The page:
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Danger of the Haaf 1750s-1900s

Through the 1900s, sixareens were made larger to reach new fishing grounds. This meant a greater danger to the crew.

The haaf fishing was deep-sea fishing in small, open six-oared boats (sixareens), and the crew typically spent two days and one night fishing, twice a week.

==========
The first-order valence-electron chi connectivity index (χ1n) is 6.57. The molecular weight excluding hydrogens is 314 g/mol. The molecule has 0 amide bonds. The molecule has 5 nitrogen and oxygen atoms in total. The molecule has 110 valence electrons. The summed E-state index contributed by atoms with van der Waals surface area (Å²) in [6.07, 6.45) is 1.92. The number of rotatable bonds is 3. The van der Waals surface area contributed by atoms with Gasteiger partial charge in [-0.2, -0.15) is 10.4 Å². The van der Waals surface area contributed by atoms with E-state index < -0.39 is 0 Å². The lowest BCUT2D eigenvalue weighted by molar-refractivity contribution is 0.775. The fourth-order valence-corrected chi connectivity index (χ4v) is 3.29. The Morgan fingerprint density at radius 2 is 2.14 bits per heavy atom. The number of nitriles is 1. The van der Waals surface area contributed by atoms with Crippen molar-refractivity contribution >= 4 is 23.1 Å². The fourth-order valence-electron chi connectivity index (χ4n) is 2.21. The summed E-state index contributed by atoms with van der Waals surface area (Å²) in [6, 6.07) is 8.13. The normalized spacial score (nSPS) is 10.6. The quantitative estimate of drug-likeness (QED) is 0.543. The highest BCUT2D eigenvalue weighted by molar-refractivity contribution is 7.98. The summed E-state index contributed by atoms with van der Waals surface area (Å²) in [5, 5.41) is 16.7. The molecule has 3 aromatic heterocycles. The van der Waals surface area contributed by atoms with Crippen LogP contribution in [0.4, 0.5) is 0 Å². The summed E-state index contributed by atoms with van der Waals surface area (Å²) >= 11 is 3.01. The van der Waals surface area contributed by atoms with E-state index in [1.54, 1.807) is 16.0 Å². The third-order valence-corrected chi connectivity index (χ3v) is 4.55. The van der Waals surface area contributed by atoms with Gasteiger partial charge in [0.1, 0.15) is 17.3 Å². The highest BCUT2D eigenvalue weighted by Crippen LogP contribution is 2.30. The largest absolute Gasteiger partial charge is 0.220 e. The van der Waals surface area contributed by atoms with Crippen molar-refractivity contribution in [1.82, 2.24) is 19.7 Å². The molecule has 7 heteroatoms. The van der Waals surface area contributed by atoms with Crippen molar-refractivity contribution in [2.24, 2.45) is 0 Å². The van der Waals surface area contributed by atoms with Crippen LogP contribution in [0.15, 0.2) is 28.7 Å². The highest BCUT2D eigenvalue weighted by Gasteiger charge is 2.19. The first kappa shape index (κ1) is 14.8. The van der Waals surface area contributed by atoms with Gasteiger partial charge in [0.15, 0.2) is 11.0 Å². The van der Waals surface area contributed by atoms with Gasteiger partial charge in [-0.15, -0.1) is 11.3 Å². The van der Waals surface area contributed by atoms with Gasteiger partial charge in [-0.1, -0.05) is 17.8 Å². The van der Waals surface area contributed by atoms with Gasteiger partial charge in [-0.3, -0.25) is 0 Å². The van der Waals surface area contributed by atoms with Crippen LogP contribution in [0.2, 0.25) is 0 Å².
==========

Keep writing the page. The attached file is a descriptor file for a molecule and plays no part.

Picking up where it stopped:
This was a very dangerous and strenuous job for physically fit men. There was no shelter and the boats could easily be swamped by waves.  A peat fire was kept going on the open boat for cooking and to keep the men warm. A crew of six would row out. Each man carried one packie (length of line). Crew baited the lines with herring or mackerel and then waited for two hours before hauling them up. On average, it took four to five hours to get all the lines hauled. Fish were stowed in the stern and ballast stones were cast overboard as the catch was taken in.